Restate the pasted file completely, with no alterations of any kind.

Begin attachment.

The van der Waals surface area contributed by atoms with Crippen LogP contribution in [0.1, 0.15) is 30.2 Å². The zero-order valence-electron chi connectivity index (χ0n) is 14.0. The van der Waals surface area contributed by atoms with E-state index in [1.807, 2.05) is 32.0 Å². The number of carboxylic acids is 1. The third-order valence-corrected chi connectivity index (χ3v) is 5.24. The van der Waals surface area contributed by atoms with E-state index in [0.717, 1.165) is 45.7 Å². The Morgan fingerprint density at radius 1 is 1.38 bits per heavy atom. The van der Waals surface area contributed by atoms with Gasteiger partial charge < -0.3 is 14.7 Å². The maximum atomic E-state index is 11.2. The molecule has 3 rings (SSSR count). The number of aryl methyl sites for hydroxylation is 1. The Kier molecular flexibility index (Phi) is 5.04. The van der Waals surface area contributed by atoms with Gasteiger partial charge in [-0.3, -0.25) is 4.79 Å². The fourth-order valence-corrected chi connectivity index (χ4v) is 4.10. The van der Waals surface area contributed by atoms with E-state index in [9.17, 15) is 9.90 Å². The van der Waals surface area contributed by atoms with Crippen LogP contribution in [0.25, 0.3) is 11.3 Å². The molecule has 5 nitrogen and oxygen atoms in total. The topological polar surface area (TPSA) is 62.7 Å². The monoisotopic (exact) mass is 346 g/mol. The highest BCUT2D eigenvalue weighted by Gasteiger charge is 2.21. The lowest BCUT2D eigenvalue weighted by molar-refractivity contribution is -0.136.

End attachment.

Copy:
The van der Waals surface area contributed by atoms with Crippen LogP contribution in [0.1, 0.15) is 30.2 Å². The zero-order valence-electron chi connectivity index (χ0n) is 14.0. The van der Waals surface area contributed by atoms with E-state index in [1.807, 2.05) is 32.0 Å². The number of carboxylic acids is 1. The third-order valence-corrected chi connectivity index (χ3v) is 5.24. The van der Waals surface area contributed by atoms with E-state index in [0.717, 1.165) is 45.7 Å². The Morgan fingerprint density at radius 1 is 1.38 bits per heavy atom. The van der Waals surface area contributed by atoms with Gasteiger partial charge < -0.3 is 14.7 Å². The maximum atomic E-state index is 11.2. The molecule has 3 rings (SSSR count). The number of aryl methyl sites for hydroxylation is 1. The Kier molecular flexibility index (Phi) is 5.04. The van der Waals surface area contributed by atoms with Gasteiger partial charge in [-0.3, -0.25) is 4.79 Å². The fourth-order valence-corrected chi connectivity index (χ4v) is 4.10. The van der Waals surface area contributed by atoms with E-state index in [9.17, 15) is 9.90 Å². The van der Waals surface area contributed by atoms with Crippen LogP contribution in [0.25, 0.3) is 11.3 Å². The molecule has 5 nitrogen and oxygen atoms in total. The topological polar surface area (TPSA) is 62.7 Å². The monoisotopic (exact) mass is 346 g/mol. The highest BCUT2D eigenvalue weighted by Gasteiger charge is 2.21. The lowest BCUT2D eigenvalue weighted by molar-refractivity contribution is -0.136.